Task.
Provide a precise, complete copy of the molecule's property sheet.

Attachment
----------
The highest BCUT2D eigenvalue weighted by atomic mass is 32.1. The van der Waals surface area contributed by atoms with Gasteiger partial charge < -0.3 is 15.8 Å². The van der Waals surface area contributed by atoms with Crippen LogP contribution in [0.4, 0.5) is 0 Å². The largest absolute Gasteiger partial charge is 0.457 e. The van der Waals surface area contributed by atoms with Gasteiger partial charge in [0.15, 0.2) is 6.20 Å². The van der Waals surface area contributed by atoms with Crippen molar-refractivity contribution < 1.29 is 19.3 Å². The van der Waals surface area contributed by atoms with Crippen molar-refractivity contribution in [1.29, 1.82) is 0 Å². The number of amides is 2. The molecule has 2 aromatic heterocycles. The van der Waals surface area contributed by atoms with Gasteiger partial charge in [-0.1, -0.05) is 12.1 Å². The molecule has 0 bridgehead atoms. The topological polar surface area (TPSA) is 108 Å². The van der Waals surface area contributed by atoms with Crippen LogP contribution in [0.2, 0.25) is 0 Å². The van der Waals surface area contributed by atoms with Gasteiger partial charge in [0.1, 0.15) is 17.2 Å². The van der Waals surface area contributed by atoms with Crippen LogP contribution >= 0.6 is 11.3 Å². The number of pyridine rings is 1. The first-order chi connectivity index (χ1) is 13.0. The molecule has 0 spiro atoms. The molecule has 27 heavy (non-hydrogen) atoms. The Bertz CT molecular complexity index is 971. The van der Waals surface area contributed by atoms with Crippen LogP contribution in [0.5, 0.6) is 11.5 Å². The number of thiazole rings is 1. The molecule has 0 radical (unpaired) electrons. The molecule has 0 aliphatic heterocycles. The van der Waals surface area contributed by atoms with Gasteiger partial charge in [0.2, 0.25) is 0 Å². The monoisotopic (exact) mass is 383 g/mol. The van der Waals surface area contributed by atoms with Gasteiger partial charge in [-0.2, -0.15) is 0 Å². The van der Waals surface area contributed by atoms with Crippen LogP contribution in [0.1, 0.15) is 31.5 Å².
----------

The highest BCUT2D eigenvalue weighted by atomic mass is 32.1. The van der Waals surface area contributed by atoms with Gasteiger partial charge < -0.3 is 15.8 Å². The van der Waals surface area contributed by atoms with Crippen LogP contribution in [0.4, 0.5) is 0 Å². The largest absolute Gasteiger partial charge is 0.457 e. The van der Waals surface area contributed by atoms with Gasteiger partial charge in [0.15, 0.2) is 6.20 Å². The van der Waals surface area contributed by atoms with Crippen molar-refractivity contribution < 1.29 is 19.3 Å². The van der Waals surface area contributed by atoms with Crippen molar-refractivity contribution in [1.29, 1.82) is 0 Å². The number of amides is 2. The molecule has 2 aromatic heterocycles. The van der Waals surface area contributed by atoms with Gasteiger partial charge in [-0.1, -0.05) is 12.1 Å². The molecule has 0 bridgehead atoms. The topological polar surface area (TPSA) is 108 Å². The van der Waals surface area contributed by atoms with Crippen LogP contribution in [0.2, 0.25) is 0 Å². The van der Waals surface area contributed by atoms with Gasteiger partial charge in [0.1, 0.15) is 17.2 Å². The van der Waals surface area contributed by atoms with Crippen LogP contribution >= 0.6 is 11.3 Å². The number of pyridine rings is 1. The first-order chi connectivity index (χ1) is 13.0. The molecule has 0 spiro atoms. The molecule has 27 heavy (non-hydrogen) atoms. The Bertz CT molecular complexity index is 971. The van der Waals surface area contributed by atoms with Crippen LogP contribution in [0.5, 0.6) is 11.5 Å². The number of thiazole rings is 1. The molecule has 0 radical (unpaired) electrons. The molecule has 0 aliphatic heterocycles. The van der Waals surface area contributed by atoms with Gasteiger partial charge in [0.2, 0.25) is 0 Å². The monoisotopic (exact) mass is 383 g/mol. The van der Waals surface area contributed by atoms with Gasteiger partial charge in [-0.2, -0.15) is 0 Å². The van der Waals surface area contributed by atoms with Crippen LogP contribution in [0.1, 0.15) is 31.5 Å².